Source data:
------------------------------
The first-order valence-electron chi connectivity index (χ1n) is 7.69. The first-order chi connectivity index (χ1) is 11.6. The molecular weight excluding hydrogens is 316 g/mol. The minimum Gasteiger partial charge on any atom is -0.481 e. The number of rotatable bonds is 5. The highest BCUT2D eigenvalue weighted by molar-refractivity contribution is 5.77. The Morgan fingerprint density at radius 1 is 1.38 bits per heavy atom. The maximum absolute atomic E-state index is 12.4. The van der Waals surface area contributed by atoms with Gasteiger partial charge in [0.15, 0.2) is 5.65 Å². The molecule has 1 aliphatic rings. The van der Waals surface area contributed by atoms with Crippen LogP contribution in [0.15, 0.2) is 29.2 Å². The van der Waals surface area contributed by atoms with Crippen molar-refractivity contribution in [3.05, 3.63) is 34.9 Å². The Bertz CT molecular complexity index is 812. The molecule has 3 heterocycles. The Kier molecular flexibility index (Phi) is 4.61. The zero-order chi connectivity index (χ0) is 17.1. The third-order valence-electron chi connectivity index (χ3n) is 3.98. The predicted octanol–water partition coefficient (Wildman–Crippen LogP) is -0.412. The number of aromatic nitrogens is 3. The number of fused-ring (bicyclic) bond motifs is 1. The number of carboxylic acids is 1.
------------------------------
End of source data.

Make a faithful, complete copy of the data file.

The first-order valence-electron chi connectivity index (χ1n) is 7.69. The first-order chi connectivity index (χ1) is 11.6. The molecular weight excluding hydrogens is 316 g/mol. The minimum Gasteiger partial charge on any atom is -0.481 e. The number of rotatable bonds is 5. The highest BCUT2D eigenvalue weighted by molar-refractivity contribution is 5.77. The Morgan fingerprint density at radius 1 is 1.38 bits per heavy atom. The maximum absolute atomic E-state index is 12.4. The van der Waals surface area contributed by atoms with Gasteiger partial charge in [0.15, 0.2) is 5.65 Å². The molecule has 1 aliphatic rings. The van der Waals surface area contributed by atoms with Crippen LogP contribution in [0.15, 0.2) is 29.2 Å². The van der Waals surface area contributed by atoms with Crippen molar-refractivity contribution in [3.05, 3.63) is 34.9 Å². The Bertz CT molecular complexity index is 812. The molecule has 3 heterocycles. The Kier molecular flexibility index (Phi) is 4.61. The zero-order chi connectivity index (χ0) is 17.1. The third-order valence-electron chi connectivity index (χ3n) is 3.98. The predicted octanol–water partition coefficient (Wildman–Crippen LogP) is -0.412. The number of aromatic nitrogens is 3. The number of fused-ring (bicyclic) bond motifs is 1. The number of carboxylic acids is 1.